Federal shutdown rocks the boat for maritime industry

Partial govt. shutdown affects mariners, those trying to start careers at sea

By Vic Micolucci - I-TEAM reporter, anchor

JACKSONVILLE, Fla. - The maritime industry is big in Northeast Florida and Southeast Georgia, but some mariners say the partial government shutdown is at least temporarily taking the wind out of their sails. 

With Jacksonville being a big port city that does a lot of business at sea, there are concerns that mariners cannot get the government certifications required to work about commercial vessels during the federal shutdown, which has also affected those trying to start their careers on the water. 

At Bluewater Maritime School on Wednesday, instructors were hard at work, training the next generation of sailors. 

Nick Schevikhoven, an instructor at Bluewater Maritime School, explained it’s a place where people from all backgrounds can train for successful careers at sea.

"You don't have to have college degrees to succeed in it," Schevikhoven told the I-TEAM. "You don’t have to have anything short of a high school diploma to really turn a good profit in your life."

But the federal shutdown is rocking the boat. The Coast Guard sent out an advisory saying that merchant mariners cannot have their certifications renewed at the moment. They're extended while the government remains in the shutdown, hampering the work of the National Maritime Center.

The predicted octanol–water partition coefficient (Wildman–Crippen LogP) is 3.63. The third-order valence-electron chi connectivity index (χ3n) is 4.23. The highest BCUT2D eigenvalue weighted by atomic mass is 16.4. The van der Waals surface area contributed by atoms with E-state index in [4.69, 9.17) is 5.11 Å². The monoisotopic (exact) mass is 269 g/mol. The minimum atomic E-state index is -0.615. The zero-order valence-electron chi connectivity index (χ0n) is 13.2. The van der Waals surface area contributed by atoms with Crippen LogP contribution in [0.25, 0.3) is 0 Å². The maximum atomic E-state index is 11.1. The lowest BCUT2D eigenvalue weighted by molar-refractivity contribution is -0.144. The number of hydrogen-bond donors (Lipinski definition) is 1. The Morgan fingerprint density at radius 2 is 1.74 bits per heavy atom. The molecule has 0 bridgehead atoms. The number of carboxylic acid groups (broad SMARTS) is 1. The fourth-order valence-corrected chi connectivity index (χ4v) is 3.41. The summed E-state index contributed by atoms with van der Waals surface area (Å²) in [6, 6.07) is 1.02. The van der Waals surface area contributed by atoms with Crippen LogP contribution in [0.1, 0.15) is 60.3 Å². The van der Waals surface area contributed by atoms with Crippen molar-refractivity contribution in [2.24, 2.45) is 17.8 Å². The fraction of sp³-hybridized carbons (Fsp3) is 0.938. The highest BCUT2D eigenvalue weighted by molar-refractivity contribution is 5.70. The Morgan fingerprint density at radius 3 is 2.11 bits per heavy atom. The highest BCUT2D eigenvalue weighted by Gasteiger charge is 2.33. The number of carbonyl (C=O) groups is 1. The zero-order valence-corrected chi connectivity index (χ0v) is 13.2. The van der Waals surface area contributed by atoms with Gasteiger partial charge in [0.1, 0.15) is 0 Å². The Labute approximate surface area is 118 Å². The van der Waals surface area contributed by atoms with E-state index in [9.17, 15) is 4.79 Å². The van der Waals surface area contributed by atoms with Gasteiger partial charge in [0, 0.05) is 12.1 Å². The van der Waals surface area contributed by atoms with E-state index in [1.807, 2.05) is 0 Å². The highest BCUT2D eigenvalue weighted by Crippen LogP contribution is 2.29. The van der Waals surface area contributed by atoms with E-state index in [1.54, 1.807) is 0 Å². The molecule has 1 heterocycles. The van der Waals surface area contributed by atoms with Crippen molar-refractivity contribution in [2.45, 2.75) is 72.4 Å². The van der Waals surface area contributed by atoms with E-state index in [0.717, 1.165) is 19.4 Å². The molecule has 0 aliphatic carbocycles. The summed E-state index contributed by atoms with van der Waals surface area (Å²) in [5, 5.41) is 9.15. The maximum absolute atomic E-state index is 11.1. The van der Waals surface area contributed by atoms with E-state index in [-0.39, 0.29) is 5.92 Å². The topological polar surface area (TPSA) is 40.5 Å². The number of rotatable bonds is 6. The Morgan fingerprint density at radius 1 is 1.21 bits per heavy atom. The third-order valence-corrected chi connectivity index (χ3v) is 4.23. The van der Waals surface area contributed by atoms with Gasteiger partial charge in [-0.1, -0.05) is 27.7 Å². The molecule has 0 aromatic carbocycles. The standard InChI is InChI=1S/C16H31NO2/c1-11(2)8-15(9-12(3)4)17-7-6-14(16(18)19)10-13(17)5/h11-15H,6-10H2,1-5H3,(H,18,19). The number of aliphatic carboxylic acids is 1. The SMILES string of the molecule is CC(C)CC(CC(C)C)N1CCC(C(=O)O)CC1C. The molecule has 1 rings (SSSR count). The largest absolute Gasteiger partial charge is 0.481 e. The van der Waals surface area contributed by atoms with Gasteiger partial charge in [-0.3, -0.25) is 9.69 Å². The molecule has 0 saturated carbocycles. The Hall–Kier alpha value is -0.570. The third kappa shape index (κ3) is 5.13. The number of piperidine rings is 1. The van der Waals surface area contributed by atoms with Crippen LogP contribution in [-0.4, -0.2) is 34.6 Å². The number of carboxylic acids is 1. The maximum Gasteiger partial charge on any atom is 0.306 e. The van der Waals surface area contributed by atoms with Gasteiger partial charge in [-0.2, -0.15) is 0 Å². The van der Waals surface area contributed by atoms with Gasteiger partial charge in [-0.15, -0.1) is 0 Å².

For new applicants, it's worse. They cannot get the paperwork necessary to be professional merchant marines, which prepares them for a wide range of careers. 

"Going anywhere in the maritime industry -- cruise ships, cargo ships, oil field supply vessels, crew boats, so on," Schevikhoven said. 

Essentially, new graduates from marine training programs are grounded until the federal government gets back to normal.

"Just keep pushing the envelope further and further back," Schevikhoven said. "The longer it goes could end up being an issue."

Another issue is an international sailing certificate required by many countries to travel overseas on a commercial ship. If it’s expired, some sailors might not be able to do their jobs.

"It's going to slow things down for sure," Schevikhoven said. "But in this industry, nothing happens rapidly." 

The students at Bluewater Maritime School are optimistic the storm will pass so they can start their careers without having to change course.

The owner of Bluewater Maritime Schools told the I-TEAM she hopes that the government can right this ship, get through these rough waters and bring things back to normal. 

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